Open Mic & Arts Night
Mason Square Branch
Thursday, November 7, 2014 | 6 pm
Imagine a PEACE-full Springfield. Youth: share poems, spoken word, music, digital works, and other artistic creations that imagine how our city can be more peaceful, or reflect how violence has affected you. Featuring a scene from JELUPA Productions play, Rising Waters, by Wilma Pruitt.
Sign-ups start at 5:30 pm, mic opens at 6 pm. For youth 15-25 years old.
Part of the “Imagine a Peace-Full City” series.
Getting Started with Neighborhood Watch
Mason Square Branch
Friday, November 8, 2014 | 1 pm
East Forest Park Branch
Friday, November 15, 2014 | 12 pm
Are you interested in a safer community? Join us to learn how you can work together with your neighbors to start a Neighborhood Watch organization. Feel free to bring a lunch; we’ll provide beverages. Part of the “Imagine a Peace-Full City” series.
Securing Peace in a Troubled Neighborhood: A Community Based Approach
Sixteen Acres Branch
Tuesday, November 12, 2014 | 1 pm
We all strive to stay out of trouble and to keep our houses safe. The problem is, you can choose a neighborhood but you cannot choose your neighbors. What do we do when we become aware of violence in our neighborhood? The police can’t be everywhere, so how do we bridge the security gap? Join your neighbors for this informative talk and discussion when we’ll explore with you viable ways to secure peace in troubled neighborhoods. Feel free to bring a lunch; we’ll provide beverages.
Our presenter is Sera Mukankubito, who holds a dual Master of Arts in Sustainable Development and Coexistence and Conflict Management from Brandeis University. Part of the “Imagine a Peace-Full City” series.
Brown Bag Discussion: Peacemaking from a Veteran’s Perspective
East Springfield Branch
Wednesday, November 13, 2014 1 pm
Join our guest Colonel Stephen White as we discuss Peacemaking from a Veteran’s Perspective. Col. White retired in 2011 after 30 years in the military as a Marine and as an Army Reservist. Bring your own lunch (we’ll provide beverages) and we’ll talk about possible solutions to violence and conflict in our city.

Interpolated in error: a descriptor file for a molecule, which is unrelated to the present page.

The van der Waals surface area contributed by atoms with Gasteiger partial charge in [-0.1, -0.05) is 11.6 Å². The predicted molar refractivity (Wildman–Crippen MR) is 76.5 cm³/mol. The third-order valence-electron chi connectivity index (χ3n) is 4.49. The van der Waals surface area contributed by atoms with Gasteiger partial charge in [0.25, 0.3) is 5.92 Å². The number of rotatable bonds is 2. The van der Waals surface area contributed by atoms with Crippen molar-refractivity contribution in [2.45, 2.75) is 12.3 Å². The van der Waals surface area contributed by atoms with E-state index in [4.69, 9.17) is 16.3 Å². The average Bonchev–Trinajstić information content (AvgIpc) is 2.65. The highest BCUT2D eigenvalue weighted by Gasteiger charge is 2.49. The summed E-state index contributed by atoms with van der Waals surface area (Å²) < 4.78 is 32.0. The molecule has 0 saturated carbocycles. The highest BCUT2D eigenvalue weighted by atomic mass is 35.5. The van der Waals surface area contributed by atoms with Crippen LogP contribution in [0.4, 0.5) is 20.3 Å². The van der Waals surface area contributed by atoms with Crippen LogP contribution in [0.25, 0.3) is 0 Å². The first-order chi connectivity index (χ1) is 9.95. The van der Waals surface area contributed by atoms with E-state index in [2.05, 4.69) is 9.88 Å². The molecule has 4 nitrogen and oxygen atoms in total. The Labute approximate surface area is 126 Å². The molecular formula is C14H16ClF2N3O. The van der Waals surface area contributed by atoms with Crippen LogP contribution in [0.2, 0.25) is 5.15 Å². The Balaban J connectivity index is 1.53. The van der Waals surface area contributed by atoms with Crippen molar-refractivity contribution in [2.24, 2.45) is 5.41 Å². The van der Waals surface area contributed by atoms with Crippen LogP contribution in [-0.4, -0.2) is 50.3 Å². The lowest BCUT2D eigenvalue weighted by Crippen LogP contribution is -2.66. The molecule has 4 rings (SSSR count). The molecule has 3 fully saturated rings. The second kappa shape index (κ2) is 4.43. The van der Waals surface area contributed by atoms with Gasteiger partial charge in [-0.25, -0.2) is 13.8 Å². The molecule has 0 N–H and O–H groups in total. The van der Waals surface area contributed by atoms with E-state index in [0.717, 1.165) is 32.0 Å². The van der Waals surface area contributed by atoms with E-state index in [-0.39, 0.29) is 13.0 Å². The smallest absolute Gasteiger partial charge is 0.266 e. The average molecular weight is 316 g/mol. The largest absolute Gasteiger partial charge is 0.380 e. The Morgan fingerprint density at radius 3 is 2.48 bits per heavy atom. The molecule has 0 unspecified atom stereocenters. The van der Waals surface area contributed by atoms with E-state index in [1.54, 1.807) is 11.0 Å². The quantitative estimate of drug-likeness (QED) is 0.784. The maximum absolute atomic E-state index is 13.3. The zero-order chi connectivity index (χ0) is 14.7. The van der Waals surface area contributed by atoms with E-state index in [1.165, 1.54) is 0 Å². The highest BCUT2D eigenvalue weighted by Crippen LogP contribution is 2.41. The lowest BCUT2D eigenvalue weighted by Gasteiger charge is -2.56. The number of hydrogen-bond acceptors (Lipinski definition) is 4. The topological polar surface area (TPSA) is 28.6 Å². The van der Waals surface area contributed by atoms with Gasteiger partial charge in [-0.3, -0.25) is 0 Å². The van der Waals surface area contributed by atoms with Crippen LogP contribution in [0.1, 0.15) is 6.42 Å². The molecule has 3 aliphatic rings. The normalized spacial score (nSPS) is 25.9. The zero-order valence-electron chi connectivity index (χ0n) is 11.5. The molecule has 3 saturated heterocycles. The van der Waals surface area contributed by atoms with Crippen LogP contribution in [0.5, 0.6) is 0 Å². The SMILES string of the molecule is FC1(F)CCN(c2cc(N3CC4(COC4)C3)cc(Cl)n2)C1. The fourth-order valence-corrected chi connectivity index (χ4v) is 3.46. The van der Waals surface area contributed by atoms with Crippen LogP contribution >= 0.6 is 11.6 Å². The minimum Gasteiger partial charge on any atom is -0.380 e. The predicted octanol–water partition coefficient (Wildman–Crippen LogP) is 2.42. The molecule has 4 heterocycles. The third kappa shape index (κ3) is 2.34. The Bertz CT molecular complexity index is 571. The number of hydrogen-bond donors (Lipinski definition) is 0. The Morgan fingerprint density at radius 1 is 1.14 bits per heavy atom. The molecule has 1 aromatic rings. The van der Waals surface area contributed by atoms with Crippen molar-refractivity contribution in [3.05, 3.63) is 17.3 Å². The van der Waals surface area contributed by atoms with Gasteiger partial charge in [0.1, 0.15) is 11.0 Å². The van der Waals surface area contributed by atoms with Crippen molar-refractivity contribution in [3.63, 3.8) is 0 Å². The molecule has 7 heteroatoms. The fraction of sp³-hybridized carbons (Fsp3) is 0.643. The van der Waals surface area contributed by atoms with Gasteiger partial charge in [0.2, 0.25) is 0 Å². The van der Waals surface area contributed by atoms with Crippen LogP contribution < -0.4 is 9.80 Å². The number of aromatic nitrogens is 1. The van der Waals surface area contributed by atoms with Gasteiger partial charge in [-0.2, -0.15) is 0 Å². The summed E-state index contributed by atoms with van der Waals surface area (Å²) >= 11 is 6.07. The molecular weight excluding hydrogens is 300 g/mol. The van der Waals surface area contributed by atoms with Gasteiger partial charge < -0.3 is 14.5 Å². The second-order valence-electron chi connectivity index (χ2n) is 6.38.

Col. White has deployed to Japan, Korea, Bosnia/Herzegovina, Iraq, and spent 18 months in Afghanistan, where he served in 2002 as the Deputy Chief of Operations in Bagram, and then in 2009 and 2011 as the Army Operations Center liaison to US Forces-Afghanistan in Kabul. He also served three years as Team Chief in the Army Operations Center at the Pentagon in Washington, D.C. Col. White has a Bachelor of Arts in Government from Wesleyan University and a Master of Strategic Studies from the United States Army War College.
Can We Have a Peace-Full City? Panel Discussion
Mason Square Branch
Saturday, November 16, 2014 | 1 pm
Join us for a panel discussion addressing whether we can have a peace-full city, with less gun violence and greater public safety. Jim Madigan will moderate the discussion and the panel will include Rev. James Atwood, Springfield Police Commissioner William J. Fitchet, Luz Lopez, Central & Western Massachusetts Organizing Manager of Stand for Children, and other community representatives. After prepared questions, there will be time for audience members to address the panel. Part of the “Imagine a Peace-Full City” series.